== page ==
When the first mauve Hybrid Teas and Floribundas made their debut at the end of the 1940’s, they were met enthusiastically by the hybridist as a stepping stone for the desired blue rose, whose arrival no later than 1965 was confidently predicted. “Well, we are still waiting for it – and it appears that we may wait forever, as mauve roses contain no blue pigment. Their purple tint comes from the breakdown of the red pigment in combination with tannins.”
“Ignore the many optimistic names promising blue: so far the bluest of the Modern Roses are pale lilacs …” Blue Moon is a perfect example.
(source: Roses by Roger Mann).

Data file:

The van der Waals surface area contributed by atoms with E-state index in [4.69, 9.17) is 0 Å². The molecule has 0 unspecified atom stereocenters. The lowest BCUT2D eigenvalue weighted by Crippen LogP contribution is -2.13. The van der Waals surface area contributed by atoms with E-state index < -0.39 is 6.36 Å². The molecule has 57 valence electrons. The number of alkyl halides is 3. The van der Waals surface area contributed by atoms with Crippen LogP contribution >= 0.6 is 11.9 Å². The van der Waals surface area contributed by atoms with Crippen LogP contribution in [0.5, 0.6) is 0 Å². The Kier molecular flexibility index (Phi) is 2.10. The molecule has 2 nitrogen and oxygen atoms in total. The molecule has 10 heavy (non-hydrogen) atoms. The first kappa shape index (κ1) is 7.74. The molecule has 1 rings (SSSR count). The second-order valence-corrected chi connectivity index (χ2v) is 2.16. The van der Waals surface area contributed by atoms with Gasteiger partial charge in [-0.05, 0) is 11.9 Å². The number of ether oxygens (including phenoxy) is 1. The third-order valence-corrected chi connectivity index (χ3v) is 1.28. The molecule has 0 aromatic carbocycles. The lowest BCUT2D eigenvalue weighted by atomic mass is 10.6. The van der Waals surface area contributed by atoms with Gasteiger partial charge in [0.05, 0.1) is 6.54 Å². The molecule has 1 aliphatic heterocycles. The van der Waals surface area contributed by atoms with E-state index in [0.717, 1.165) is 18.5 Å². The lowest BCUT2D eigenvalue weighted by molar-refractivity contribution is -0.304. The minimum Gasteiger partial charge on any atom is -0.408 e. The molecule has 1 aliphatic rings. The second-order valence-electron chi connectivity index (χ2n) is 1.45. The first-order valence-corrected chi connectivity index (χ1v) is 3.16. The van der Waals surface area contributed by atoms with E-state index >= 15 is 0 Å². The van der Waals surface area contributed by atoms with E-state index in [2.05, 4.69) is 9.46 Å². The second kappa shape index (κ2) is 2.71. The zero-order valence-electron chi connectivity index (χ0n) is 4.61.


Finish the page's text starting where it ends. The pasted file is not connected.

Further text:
Blue Moon’s blooms are moderately sized with high centres and are produced throughout summer and autumn. The blooms are sweetly fragrant.
The main fault I find with Blue Moon is that it is very hard to find a perfect bloom. They tend to bruise and burn, even the foliage burns. It may be Perth is a little too hot for them and my garden a little too harsh. I would be interested in others’ experiences.
Usually, there is one flower per stem which makes them good for cutting.
The bush is nearly thornless. It, reportedly, grows to 1.5 metres high and 1 metre wide, though mine is neither that high nor that wide. What I like most about the bush is the smoky green colour of the foliage. It complements the lilac blooms to perfection.
Generally, the plant is healthy but is susceptible to mildew and black spot. Also, according to my books, it tends to die back in hard winters. This is not a problem for me but may be for those living in cooler climates.
Blue Moon is a Hybrid Tea rose. It was released by Tantau, Germany, in 1964. Blue Moon is synonymous with Mainzer Fastnacht and Sissi.